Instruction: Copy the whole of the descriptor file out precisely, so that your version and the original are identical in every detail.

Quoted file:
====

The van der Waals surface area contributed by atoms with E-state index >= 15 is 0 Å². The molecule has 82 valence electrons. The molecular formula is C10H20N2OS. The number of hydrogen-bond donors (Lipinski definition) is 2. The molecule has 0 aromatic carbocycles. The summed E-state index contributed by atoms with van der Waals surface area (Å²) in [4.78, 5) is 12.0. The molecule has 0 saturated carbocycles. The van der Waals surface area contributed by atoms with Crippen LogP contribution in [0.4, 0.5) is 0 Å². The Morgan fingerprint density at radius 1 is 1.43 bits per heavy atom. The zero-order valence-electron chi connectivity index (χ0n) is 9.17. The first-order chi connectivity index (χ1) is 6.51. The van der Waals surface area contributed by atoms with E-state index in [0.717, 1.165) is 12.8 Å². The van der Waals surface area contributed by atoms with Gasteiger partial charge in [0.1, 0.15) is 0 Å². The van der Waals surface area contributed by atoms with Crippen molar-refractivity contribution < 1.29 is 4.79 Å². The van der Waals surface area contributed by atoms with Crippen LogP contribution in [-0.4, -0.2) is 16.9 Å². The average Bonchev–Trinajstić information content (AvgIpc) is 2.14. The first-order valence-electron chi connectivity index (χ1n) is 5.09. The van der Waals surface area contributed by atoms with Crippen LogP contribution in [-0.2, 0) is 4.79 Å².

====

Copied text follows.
The van der Waals surface area contributed by atoms with E-state index >= 15 is 0 Å². The molecule has 82 valence electrons. The molecular formula is C10H20N2OS. The number of hydrogen-bond donors (Lipinski definition) is 2. The molecule has 0 aromatic carbocycles. The summed E-state index contributed by atoms with van der Waals surface area (Å²) in [4.78, 5) is 12.0. The molecule has 0 saturated carbocycles. The van der Waals surface area contributed by atoms with Crippen LogP contribution in [0.4, 0.5) is 0 Å². The Morgan fingerprint density at radius 1 is 1.43 bits per heavy atom. The zero-order valence-electron chi connectivity index (χ0n) is 9.17. The first-order chi connectivity index (χ1) is 6.51. The van der Waals surface area contributed by atoms with E-state index in [0.717, 1.165) is 12.8 Å². The van der Waals surface area contributed by atoms with Gasteiger partial charge in [0.1, 0.15) is 0 Å². The van der Waals surface area contributed by atoms with Crippen molar-refractivity contribution < 1.29 is 4.79 Å². The van der Waals surface area contributed by atoms with Crippen LogP contribution in [-0.4, -0.2) is 16.9 Å². The average Bonchev–Trinajstić information content (AvgIpc) is 2.14. The first-order valence-electron chi connectivity index (χ1n) is 5.09. The van der Waals surface area contributed by atoms with Crippen LogP contribution in [-0.2, 0) is 4.79 Å².